Every passenger on a certain airplane is from either Japan or Australia; no one is from both. Every passenger is reading either a novel or a biography; no one is reading both. If a passenger is to be selected at random, is the probability that the passenger is both from Japan and reading a novel greater than the probability that the passenger is both from Australia and reading a biography.

(1) The probability that a randomly selected passenger is either from Japan or reading a novel or both is .

(2) The probability that a randomly selected passenger is either from Australia or reading a biography or both is .



You needn't give the standard 5 options for DS questions. They are the same for every question and people know them.

Make a table:

....................Japan...........Australia
Novel.............JN....................AN
Biography.......JB.....................AB

We need to know whether JN is greater than AB. JN represents number of people from Japan and reading a novel. AB represents number of people from Australia and reading a Biography and so on.
JN + AN + JB + AB = total number of people

(1) The probability that a randomly selected passenger is either from Japan or reading a novel or both is 208/251.

....................Japan...........Australia
Novel.............JN.....................AN
Biography......JB.....................AB

JN + AN + JB represent the passengers who are either from Japan or reading a novel or both. They sum up to 208 if total number of passengers is 251. This means AB = 251 - 208 = 43. But we don't know the value of JN so we cannot compare JN with AB.

(2) The probability that a randomly selected passenger is either from Australia or reading a biography or both is 172/251.
....................Japan...........Australia
Novel.............JN.....................AN
Biography......JB......................AB

AN + AB + JB = 172
So JN = 251 - 172 = 79
We don't AB so statement 2 alone is not sufficient to answer.

Using both statements we know AB = 43 and JN = 79 so JN is greater. Sufficient.
Answer (C)




i do not understand why you say "JN + AN + JB represent the passengers who are either from Japan or reading a novel or both" . Shouldn't it be (JN+JB) + (JN+AN) + (JN) , which makes it 3JN+AN+JB. Please help!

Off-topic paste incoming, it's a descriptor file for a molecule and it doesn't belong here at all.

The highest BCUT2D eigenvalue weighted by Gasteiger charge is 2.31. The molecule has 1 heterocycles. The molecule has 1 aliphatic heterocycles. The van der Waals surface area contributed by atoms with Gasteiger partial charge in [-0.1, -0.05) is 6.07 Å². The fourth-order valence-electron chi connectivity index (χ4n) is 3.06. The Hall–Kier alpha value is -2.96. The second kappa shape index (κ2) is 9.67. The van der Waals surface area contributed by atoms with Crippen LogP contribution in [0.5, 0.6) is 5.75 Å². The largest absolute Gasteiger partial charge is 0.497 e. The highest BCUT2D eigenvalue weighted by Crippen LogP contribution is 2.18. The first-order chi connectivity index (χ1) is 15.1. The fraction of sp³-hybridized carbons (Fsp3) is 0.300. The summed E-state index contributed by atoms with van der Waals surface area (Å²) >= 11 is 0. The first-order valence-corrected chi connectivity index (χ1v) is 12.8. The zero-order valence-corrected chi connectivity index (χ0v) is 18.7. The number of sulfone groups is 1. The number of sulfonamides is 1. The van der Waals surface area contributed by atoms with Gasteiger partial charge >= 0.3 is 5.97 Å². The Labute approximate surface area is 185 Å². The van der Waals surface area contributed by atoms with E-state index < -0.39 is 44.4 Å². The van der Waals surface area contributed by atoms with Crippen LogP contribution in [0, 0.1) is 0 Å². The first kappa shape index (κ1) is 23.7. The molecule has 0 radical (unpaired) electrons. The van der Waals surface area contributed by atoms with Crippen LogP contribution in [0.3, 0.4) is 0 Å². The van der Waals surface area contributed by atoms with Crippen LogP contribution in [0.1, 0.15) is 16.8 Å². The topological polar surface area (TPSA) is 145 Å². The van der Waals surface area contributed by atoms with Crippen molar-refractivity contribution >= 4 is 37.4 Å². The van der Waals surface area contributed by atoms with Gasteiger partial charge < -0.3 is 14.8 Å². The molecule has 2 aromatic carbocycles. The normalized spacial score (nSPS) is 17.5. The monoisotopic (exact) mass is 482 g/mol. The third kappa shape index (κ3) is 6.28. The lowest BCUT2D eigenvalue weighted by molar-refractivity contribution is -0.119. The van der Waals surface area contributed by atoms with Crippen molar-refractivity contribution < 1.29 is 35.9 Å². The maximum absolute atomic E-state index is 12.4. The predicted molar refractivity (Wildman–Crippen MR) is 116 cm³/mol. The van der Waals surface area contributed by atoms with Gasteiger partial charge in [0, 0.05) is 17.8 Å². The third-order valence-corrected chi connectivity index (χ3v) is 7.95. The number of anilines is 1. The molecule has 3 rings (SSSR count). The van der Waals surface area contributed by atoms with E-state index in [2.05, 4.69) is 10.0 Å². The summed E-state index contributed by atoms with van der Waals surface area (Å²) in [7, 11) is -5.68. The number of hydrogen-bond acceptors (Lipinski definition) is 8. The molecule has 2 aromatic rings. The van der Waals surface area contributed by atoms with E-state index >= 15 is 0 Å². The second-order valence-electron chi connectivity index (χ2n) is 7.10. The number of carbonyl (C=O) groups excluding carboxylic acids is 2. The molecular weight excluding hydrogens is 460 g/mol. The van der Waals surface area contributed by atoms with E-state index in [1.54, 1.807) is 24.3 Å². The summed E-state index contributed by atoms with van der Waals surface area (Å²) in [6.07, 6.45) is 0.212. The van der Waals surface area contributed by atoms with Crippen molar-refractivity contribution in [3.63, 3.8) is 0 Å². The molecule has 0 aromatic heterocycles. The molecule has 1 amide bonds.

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Re: Every passenger on a certain airplane is from either Japan  [#permalink]

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New post 16 Nov 2014, 21:47
1
GIGMAT wrote:
VeritasPrepKarishma wrote:
garry_arora2000 wrote:
Qs:

Every passenger on a certain airplane is from either Japan or Australia; no one is from both. Every passenger is reading either a novel or a biography; no one is reading both. If a passenger is to be selected at random, is the probability that the passenger is both from Japan and reading a novel greater than the probability that the passenger is both from Australia and reading a biography.

(1) The probability that a randomly selected passenger is either from Japan or reading a novel or both is .

(2) The probability that a randomly selected passenger is either from Australia or reading a biography or both is .



You needn't give the standard 5 options for DS questions. They are the same for every question and people know them.

Make a table:

....................Japan...........Australia
Novel.............JN....................AN
Biography.......JB.....................AB

We need to know whether JN is greater than AB. JN represents number of people from Japan and reading a novel. AB represents number of people from Australia and reading a Biography and so on.
JN + AN + JB + AB = total number of people

(1) The probability that a randomly selected passenger is either from Japan or reading a novel or both is 208/251.

....................Japan...........Australia
Novel.............JN.....................AN
Biography......JB.....................AB

JN + AN + JB represent the passengers who are either from Japan or reading a novel or both. They sum up to 208 if total number of passengers is 251. This means AB = 251 - 208 = 43. But we don't know the value of JN so we cannot compare JN with AB.

(2) The probability that a randomly selected passenger is either from Australia or reading a biography or both is 172/251.
....................Japan...........Australia
Novel.............JN.....................AN
Biography......JB......................AB

AN + AB + JB = 172
So JN = 251 - 172 = 79
We don't AB so statement 2 alone is not sufficient to answer.

Using both statements we know AB = 43 and JN = 79 so JN is greater. Sufficient.
Answer (C)




i do not understand why you say "JN + AN + JB represent the passengers who are either from Japan or reading a novel or both" . Shouldn't it be (JN+JB) + (JN+AN) + (JN) , which makes it 3JN+AN+JB. Please help!


You are counting instances, not people. We need the number of people instead.

JN is the number of people who are Japanese and reading novels. JB is the number of people who are Japanese and reading biographies. Total JN and JB account for all Japanese.
AN is the number of Aussies reading novels. AB is the number of Aussies who are reading biographies. AN + AB account for all Aussies.

JN+JB+AN+AB account for all people in the plane.

Number of people who are either from Japan or reading a novel or both includes all people on the plane except Aussies who are reading biographies.
So JN+JB+AN represents the number of people who are either Japanese or reading a novel or both.

You have double/triple counted the people.
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Re: Every passenger on a certain airplane is from either Japan  [#permalink]